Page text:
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Trading with the Enemy: An Exposé of the Nazi-American Money Plot, 1933-1949

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From the inside dust jacket: "For almost forty years the facts behind the extraordinary true story of Nazi-American wartime business relations have been buried in government files. Now at last Charles Higham, drawing his account from thousands of documents just released under the Freedom of Information Act, has given us a full-scale picture of the American businessmen who d From the inside dust jacket: "For almost forty years the facts behind the extraordinary true story of Nazi-American wartime business relations have been buried in government files. Now at last Charles Higham, drawing his account from thousands of documents just released under the Freedom of Information Act, has given us a full-scale picture of the American businessmen who dealt with the Nazis right through World War II. Among those who traded on both sides of the war were certain executives of Standard Oil of New Jersey, the Chase Bank, the Texas Company, ITT, Ford, and Sterling Products. And helping them with their dealings were such government officials as a secretary of commerce, an assistant secretary of state, and ambassadors to France and Great Britain...."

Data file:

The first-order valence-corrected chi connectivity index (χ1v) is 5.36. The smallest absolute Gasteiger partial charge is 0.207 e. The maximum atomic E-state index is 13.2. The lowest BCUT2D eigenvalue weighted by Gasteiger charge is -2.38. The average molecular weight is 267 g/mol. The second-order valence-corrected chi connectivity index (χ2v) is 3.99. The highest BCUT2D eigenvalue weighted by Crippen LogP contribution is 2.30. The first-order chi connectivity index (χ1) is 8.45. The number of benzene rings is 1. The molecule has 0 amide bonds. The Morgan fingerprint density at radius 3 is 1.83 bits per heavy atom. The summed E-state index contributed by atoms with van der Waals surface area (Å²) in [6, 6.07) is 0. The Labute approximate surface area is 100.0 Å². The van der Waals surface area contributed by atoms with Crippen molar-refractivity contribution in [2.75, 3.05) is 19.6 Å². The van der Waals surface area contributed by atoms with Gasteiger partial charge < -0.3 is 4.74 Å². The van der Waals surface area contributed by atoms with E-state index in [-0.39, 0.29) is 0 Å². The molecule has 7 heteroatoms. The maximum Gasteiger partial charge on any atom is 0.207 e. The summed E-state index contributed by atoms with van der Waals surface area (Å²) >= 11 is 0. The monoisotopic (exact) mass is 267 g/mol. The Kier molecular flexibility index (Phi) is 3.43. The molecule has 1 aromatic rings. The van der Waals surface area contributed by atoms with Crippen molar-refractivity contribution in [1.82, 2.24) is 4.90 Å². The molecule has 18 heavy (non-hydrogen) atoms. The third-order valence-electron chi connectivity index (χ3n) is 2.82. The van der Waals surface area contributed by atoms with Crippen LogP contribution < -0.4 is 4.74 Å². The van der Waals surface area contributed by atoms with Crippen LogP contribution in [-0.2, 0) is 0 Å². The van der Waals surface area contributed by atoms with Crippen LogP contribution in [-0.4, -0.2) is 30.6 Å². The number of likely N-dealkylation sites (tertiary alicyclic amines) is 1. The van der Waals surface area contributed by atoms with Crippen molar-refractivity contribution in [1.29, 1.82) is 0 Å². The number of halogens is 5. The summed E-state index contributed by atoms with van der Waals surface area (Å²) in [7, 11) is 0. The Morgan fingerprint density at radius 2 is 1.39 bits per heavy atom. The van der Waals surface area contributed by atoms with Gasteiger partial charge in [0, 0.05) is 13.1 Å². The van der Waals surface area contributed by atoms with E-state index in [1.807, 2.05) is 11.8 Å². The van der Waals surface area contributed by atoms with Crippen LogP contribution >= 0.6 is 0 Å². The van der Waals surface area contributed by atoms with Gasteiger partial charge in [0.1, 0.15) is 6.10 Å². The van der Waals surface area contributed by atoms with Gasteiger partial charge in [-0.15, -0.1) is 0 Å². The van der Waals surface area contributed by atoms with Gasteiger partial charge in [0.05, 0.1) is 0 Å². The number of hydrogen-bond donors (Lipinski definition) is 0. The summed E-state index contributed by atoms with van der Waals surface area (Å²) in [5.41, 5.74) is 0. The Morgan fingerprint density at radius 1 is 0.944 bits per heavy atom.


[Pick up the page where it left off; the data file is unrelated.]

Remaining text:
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From the inside dust jacket: "For almost forty years the facts behind the extraordinary true story of Nazi-American wartime business relations have been buried in government files. Now at last Charles Higham, drawing his account from thousands of documents just released under the Freedom of Information Act, has given us a full-scale picture of the American businessmen who d From the inside dust jacket: "For almost forty years the facts behind the extraordinary true story of Nazi-American wartime business relations have been buried in government files. Now at last Charles Higham, drawing his account from thousands of documents just released under the Freedom of Information Act, has given us a full-scale picture of the American businessmen who dealt with the Nazis right through World War II. Among those who traded on both sides of the war were certain executives of Standard Oil of New Jersey, the Chase Bank, the Texas Company, ITT, Ford, and Sterling Products. And helping them with their dealings were such government officials as a secretary of commerce, an assistant secretary of state, and ambassadors to France and Great Britain...."

30 review for Trading with the Enemy: An Exposé of the Nazi-American Money Plot, 1933-1949

  1. 5 out of 5

    Nancy